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I'm using S/PDIF and I only get sound from the right speaker plus the subwoofer.

I've checked the balance settings:

enter image description here

Adjusting #1 does nothing. Adjusting #2 affects the right speaker.

I've also tried:

  • Switch places for the speakers to make sure that both works
  • Switch the cables

Same thing. Only audio from the right speaker. So I'm quite certain that it's not a speaker problem but how windows sends the audio (or sound card problem).

Update

Here's the strange thing: My volume knob which comes with the speakers have a headphone (3,5mm) jack. If I connect my head pones to that jack I get stereo in them. Same thing if I connect my headphones to the front computer jack.

Are there a windows 8 setting which configures the soundcard to send audio as 5.1 or similar?

Update 2

I've bought a new sound card (Asus Xonar D2X). Almost the same thing. Now I only get sound from the left headphone.

I've also bought new speakers (Edifier). Same same.. :(

Update 3

If I connect my head phones to a 3,5mm souncard jack I get stereo.

enter image description here

Update 4

I've now tried with a "regular" cable from the computer to the speakers. I've made sure that a 2 speaker system is selected. Still no sound from the left speaker.

I've tried two different speaker systems and two different soundcards (the built in realtek card and my new PCIe asus one).

I've also had the same problem in windows 7 and windows 8.

Hence the only thing left is the mother board, right? But before I accept an answer how could the motherboard affect the sound in such way?

Update 5

Ubuntu and Fedora gives me the same errors when I try to boot them (burned a live cd for both):

Something like:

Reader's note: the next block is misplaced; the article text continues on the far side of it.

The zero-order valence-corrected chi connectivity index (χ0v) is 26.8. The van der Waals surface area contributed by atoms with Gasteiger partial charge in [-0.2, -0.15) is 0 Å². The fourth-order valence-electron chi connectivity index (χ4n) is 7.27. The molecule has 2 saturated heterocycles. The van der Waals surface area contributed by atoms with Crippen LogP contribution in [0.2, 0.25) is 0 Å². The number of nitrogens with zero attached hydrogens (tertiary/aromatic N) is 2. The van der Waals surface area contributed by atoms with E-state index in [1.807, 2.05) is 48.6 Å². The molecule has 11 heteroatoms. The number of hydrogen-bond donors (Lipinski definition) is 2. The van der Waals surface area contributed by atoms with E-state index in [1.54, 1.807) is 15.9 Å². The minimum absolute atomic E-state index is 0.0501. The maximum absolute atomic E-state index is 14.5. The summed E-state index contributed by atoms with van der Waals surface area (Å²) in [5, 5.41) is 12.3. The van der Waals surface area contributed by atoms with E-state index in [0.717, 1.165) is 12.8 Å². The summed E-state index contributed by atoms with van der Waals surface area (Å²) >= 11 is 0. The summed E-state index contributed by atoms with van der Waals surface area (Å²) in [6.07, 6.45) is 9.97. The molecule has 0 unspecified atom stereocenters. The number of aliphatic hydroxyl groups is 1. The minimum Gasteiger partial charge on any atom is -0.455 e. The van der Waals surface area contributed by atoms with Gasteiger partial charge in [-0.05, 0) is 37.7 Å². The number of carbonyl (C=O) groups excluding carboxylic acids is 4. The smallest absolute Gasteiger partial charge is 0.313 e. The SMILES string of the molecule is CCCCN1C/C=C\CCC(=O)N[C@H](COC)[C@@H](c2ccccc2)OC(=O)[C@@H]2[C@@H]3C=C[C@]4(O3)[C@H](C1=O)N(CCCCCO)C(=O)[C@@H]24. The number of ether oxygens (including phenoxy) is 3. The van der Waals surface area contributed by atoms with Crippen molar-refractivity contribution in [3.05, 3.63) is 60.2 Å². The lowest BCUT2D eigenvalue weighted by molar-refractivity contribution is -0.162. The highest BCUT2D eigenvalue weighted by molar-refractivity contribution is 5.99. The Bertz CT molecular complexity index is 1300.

GPU Lockup switching to fbcon
[...]
PFIFO playlist update failed

So that makes it a bit hard to try the sound using linux.

Update 6

I tried the new speakers with my laptop and got the same result. So I tried my old speakers with the laptop and both works (seems like one of the speaker cords were loose, I had to wiggle it. I blame my son for that ;)).

The new speakers have red/white connector. And I tried to switch them resulting in the same speaker only getting sound. So the computer seems to send stereo all right.

Next test was to switch the speaker cables on from the bass unit. Then the sound shifted to the other speaker. So it seems like the hardware in the bass or the speaker connector is broke?

So all of this just seems like a circumstantial mess :( First that the old left speaker got played around with by my son (resulting in me buying new speakers which didn't work either). And then a new soundcard. Guess I'll go and return the new speakers then.

Thank you all for helping me, and sorry for not trying harder in the first place.

Update 7

Heh. I still get problems. Everything have now been switched and I find it hard to believe that my third pair of speakers are broken too.

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2  
I think you should try a Linux live CD or live USB to verify whether it's software related. If you get proper sound in the Linux environment, with all the other things you tried, I would look at reinstalling Windows. –  mxl_ Feb 5 '13 at 20:52
    
I've already switched from win7 to win8. Same problem –  jgauffin Feb 5 '13 at 21:44
    
This is abnormal behavior. Try sfc /scannow to verify system integrity. –  harrymc Feb 6 '13 at 8:25
1  
When you say you switched from Windows 7 to 8, did you format the disk and clean install, or did you do an in-place upgrade? And are you saying the problem was present in Windows 7 originally? –  mxl_ Feb 6 '13 at 10:06
2  
Because this absolutely rules out it being a software setting. My thought is the same as Enigmas, wiggle the TOSLINK plug where it's connected to the motherboard, or grip it and see if you can't push it a little further in, sometimes they get wedged 9/10ths of the way in, picking up an incomplete signal. Check the point where the optical goes into your receiving unit/subwoofer in a similar way. Check both connection points of the cable going between subwoofer and problem speaker. If this was checked very thoroughly but did not help, swap the cable between subwoofer and problem speaker. –  mxl_ Feb 6 '13 at 11:31